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Richard Corben clearly loves exaggeration in his depiction of characters. He started writing in the 80s in comics like Creepy and Eerie, then of course he went on to write and draw for Heavy Metal (or no metal at all!).

Comic Books

Is It Good? Edgar Allan Poe’s The Fall of the House of Usher #1 Review

Richard Corben clearly loves exaggeration in his depiction of characters. He started writing in the 80s in comics like Creepy and Eerie, then of course he went on to write and draw for Heavy Metal (or no metal at all!).

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His style is easy to spot. Just look for a lady with huge boobs, and a dude with a beak. Anyway, on to issue #1 of his adaptation of The Fall of the House of Usher by Edgar Allan Poe.


Edgar Allan Poe’s The Fall of the House of Usher #1 (Dark Horse Comics)


Richard Corben clearly loves exaggeration in his depiction of characters. He started writing in the 80s in comics like Creepy and Eerie, then of course he went on to write and draw for Heavy Metal (or no metal at all!).

Much like in Corben’s adaptation of The Conqueror Worm (which I went over at the bottom of a Horror Comics Breakdown a few months back) we get an intro from the lovable Mag the Hag. Not to be confused with Rob the Slob, Barney the Carny, or Ashley the Gassy.

Richard Corben clearly loves exaggeration in his depiction of characters. He started writing in the 80s in comics like Creepy and Eerie, then of course he went on to write and draw for Heavy Metal (or no metal at all!).

Corben combines the tale of The Fall of the House of Usher with Poe’s other tale The Oval Portrait. The meshing works well, and combined with other macabre elements not found in either of the original tales, Corben weaves together a fun throw back to the golden age of horror comics. Dead horses, ravens, skeletons. They are all up in this bitch!

Richard Corben clearly loves exaggeration in his depiction of characters. He started writing in the 80s in comics like Creepy and Eerie, then of course he went on to write and draw for Heavy Metal (or no metal at all!).

Richard Corben clearly loves exaggeration in his depiction of characters. He started writing in the 80s in comics like Creepy and Eerie, then of course he went on to write and draw for Heavy Metal (or no metal at all!).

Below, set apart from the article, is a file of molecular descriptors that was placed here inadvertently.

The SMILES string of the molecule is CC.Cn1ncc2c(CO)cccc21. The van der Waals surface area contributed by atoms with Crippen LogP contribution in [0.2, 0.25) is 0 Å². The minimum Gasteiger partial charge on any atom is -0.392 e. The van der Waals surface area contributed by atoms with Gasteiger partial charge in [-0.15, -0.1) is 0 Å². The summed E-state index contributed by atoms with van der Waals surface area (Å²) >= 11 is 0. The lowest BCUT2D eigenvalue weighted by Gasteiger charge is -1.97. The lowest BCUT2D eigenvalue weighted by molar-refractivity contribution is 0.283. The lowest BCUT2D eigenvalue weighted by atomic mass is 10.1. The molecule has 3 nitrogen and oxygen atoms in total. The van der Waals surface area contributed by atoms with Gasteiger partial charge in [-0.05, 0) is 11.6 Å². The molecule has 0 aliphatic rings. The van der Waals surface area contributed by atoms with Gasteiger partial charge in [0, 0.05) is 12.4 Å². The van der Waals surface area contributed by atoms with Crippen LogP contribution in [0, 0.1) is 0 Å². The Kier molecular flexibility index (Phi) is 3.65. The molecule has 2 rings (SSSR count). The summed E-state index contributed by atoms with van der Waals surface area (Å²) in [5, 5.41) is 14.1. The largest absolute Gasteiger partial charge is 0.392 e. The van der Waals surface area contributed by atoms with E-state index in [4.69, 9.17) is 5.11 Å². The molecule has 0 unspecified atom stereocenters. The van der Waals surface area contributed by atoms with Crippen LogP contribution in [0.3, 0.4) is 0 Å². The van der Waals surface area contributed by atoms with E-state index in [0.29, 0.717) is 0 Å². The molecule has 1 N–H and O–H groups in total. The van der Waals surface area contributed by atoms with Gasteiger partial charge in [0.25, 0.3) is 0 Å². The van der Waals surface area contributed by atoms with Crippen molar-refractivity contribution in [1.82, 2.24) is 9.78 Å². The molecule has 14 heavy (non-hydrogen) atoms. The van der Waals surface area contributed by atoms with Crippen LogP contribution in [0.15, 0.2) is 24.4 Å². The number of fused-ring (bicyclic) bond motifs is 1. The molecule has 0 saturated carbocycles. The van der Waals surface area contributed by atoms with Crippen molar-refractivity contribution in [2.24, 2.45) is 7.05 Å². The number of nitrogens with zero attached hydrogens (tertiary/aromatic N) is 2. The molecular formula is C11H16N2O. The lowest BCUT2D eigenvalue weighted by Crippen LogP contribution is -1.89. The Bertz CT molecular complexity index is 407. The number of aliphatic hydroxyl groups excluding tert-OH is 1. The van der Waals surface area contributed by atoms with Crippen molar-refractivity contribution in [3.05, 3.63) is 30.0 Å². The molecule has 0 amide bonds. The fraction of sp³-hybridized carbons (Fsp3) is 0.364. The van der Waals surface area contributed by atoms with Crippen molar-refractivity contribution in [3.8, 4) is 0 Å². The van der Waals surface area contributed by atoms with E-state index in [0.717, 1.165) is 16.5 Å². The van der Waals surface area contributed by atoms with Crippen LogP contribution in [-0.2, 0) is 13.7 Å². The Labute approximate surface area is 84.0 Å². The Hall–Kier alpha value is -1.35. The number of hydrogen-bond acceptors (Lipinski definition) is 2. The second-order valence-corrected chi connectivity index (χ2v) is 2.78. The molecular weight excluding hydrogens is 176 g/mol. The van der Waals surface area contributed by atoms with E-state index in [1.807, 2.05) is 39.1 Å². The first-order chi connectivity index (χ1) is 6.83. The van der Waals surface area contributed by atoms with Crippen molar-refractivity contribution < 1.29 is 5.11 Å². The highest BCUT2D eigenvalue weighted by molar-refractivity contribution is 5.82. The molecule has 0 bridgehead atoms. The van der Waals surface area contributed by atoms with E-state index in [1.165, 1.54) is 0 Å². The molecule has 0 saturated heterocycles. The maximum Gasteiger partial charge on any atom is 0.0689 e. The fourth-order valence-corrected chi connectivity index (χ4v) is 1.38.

Richard Corben clearly loves exaggeration in his depiction of characters. He started writing in the 80s in comics like Creepy and Eerie, then of course he went on to write and draw for Heavy Metal (or no metal at all!). 9.0

Richard Corben clearly loves exaggeration in his depiction of characters. He started writing in the 80s in comics like Creepy and Eerie, then of course he went on to write and draw for Heavy Metal (or no metal at all!).Richard Corben clearly loves exaggeration in his depiction of characters. He started writing in the 80s in comics like Creepy and Eerie, then of course he went on to write and draw for Heavy Metal (or no metal at all!).Richard Corben clearly loves exaggeration in his depiction of characters. He started writing in the 80s in comics like Creepy and Eerie, then of course he went on to write and draw for Heavy Metal (or no metal at all!).Richard Corben clearly loves exaggeration in his depiction of characters. He started writing in the 80s in comics like Creepy and Eerie, then of course he went on to write and draw for Heavy Metal (or no metal at all!).Richard Corben clearly loves exaggeration in his depiction of characters. He started writing in the 80s in comics like Creepy and Eerie, then of course he went on to write and draw for Heavy Metal (or no metal at all!).Richard Corben clearly loves exaggeration in his depiction of characters. He started writing in the 80s in comics like Creepy and Eerie, then of course he went on to write and draw for Heavy Metal (or no metal at all!).Richard Corben clearly loves exaggeration in his depiction of characters. He started writing in the 80s in comics like Creepy and Eerie, then of course he went on to write and draw for Heavy Metal (or no metal at all!).Richard Corben clearly loves exaggeration in his depiction of characters. He started writing in the 80s in comics like Creepy and Eerie, then of course he went on to write and draw for Heavy Metal (or no metal at all!).Richard Corben clearly loves exaggeration in his depiction of characters. He started writing in the 80s in comics like Creepy and Eerie, then of course he went on to write and draw for Heavy Metal (or no metal at all!).Richard Corben clearly loves exaggeration in his depiction of characters. He started writing in the 80s in comics like Creepy and Eerie, then of course he went on to write and draw for Heavy Metal (or no metal at all!).
  • Great atmosphere
  • Fun!
  • Interesting adaptation choices from the original source material
  • Throwback to the good ole’ days of horror comics
  • Dude, those noses.

Is It Good?

Is it good, kiddies? Hell yeah it is! A distinct artistic style, and interesting adaptation choices make this issue a definite must for Poe fans, and definitely a must for Corben fans. The atmosphere created is entirely immersive, even with an old lady randomly popping into the panels to spout bad puns at the beginning and end. I would go on to say this actually added to the charm. This comic is a lot of fun.

 

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